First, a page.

In Britain there is widespread support for social medicine in the form of the much lauded National Health Service (NHS). Until recently dismantling this behemoth would have been anathema to most Britons despite the fact that with six million employees (out of a population of just over 60 million), this wealth-consuming monster supposedly has more people working for it than any other body in the world with the exception of the railway in India and the Chinese army.
But recent scandals and cover-ups – lack of compassion by staff, unusually high mortality rates in some hospitals and the gagging of whistle-blowers – have to some extent at least begun to shake the faith of the great British public in their previously almost infallible NHS. So after sixty-five years of having a grand choice of one healthcare provider and having to pay for it out of every monthly pay cheque whether they use it or not, could Britons now be open to an alternative system and ways of paying for it?
Personally I like the Saudi system which I have experienced at first hand. In the Kingdom most people have health insurance provided for them and their families through their employment, and so , as in the UK, it is free for them at the point of use. Crucially, however, GPs and hospitals there are private businesses which compete for patients’custom. There you are not a troublesome patient, not an inconvenience to be managed, but a valued and valuable customer.
But with a public health system like the NHS there is no competition and therefore no incentive for those providing the service. Patients in Britain can just lump it as they have nowhere else to go. In Saudi Arabia, on the other hand, if you don’t like the bedside manner of any given doctor or other healthcare professional, you simply take your business elsewhere to one of the many other GPs and hospitals covered by your health insurance. This certainly keeps them on their toes!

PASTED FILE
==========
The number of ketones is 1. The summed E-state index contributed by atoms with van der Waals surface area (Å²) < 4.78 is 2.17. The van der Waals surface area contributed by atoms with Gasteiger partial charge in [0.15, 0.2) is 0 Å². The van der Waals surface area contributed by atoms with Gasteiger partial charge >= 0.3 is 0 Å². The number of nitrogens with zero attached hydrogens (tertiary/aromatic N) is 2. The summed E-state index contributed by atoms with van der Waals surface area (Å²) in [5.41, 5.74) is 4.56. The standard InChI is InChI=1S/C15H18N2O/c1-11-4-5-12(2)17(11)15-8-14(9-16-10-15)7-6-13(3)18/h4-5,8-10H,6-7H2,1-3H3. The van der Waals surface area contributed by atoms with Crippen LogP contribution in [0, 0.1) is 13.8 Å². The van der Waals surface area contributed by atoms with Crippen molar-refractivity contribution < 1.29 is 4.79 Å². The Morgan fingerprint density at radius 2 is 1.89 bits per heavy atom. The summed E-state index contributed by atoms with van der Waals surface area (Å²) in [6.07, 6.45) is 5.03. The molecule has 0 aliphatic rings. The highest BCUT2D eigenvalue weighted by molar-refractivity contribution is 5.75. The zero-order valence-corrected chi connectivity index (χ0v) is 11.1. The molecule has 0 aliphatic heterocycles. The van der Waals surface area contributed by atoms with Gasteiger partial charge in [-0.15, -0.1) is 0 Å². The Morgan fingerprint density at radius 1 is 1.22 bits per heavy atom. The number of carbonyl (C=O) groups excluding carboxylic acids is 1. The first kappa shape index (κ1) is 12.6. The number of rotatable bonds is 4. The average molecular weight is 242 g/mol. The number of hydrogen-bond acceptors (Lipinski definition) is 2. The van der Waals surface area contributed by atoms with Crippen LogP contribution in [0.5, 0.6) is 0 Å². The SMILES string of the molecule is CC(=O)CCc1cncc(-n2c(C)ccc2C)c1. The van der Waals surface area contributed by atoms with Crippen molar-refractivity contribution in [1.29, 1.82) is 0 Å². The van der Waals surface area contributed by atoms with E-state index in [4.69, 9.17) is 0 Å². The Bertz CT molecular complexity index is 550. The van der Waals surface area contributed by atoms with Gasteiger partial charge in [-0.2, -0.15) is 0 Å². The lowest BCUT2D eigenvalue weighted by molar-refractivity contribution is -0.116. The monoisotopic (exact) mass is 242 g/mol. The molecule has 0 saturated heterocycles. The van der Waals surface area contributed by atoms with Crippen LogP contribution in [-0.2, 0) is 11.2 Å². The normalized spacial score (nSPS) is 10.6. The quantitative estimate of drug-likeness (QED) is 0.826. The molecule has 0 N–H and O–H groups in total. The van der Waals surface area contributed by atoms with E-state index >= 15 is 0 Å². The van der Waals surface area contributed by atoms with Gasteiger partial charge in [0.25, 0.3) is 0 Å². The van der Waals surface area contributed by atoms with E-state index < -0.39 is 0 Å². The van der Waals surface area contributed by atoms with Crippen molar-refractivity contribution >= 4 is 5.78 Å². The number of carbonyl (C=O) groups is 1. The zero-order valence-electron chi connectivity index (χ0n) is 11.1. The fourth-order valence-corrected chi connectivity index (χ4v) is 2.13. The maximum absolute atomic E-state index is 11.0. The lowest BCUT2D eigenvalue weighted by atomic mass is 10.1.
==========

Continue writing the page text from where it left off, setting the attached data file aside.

Imagine in Britain if we only had one supermarket chain or one home and motor insurance provider. So why do we have only one healthcare provider? Why do we put up with that?
Following a recent operation I myself had on the NHS, things were so chaotic that I was released without any formal paperwork as they had only one junior doctor covering two whole wards. I was also given a prescription for wound dressings that turned out to have been discontinued by the manufacturer. Next time I require treatment I would like to give another healthcare provider an opportunity to prove to me that they can do better, but alas, that is not an option under the British nationalised system at present.
There will always be those on the left who argue that the market does not necessarily produce improved economies or better treatment. My personal experience in Saudi Arabia is that the market can do. Why not give it a chance in the UK too? Or at the very least British taxpayers who do use and pay for private healthcare should be allowed to deduct both private health insurance and actual private treatment expenses from their tax bill.
It’s time for a change, I’d say. Here’s hoping that more and more taxpayers in the UK will also come to be persuaded of that too, so that social medicine is no longer a sacred cow and that competition between rival private providers is seen as an option worthy of dispassionate consideration.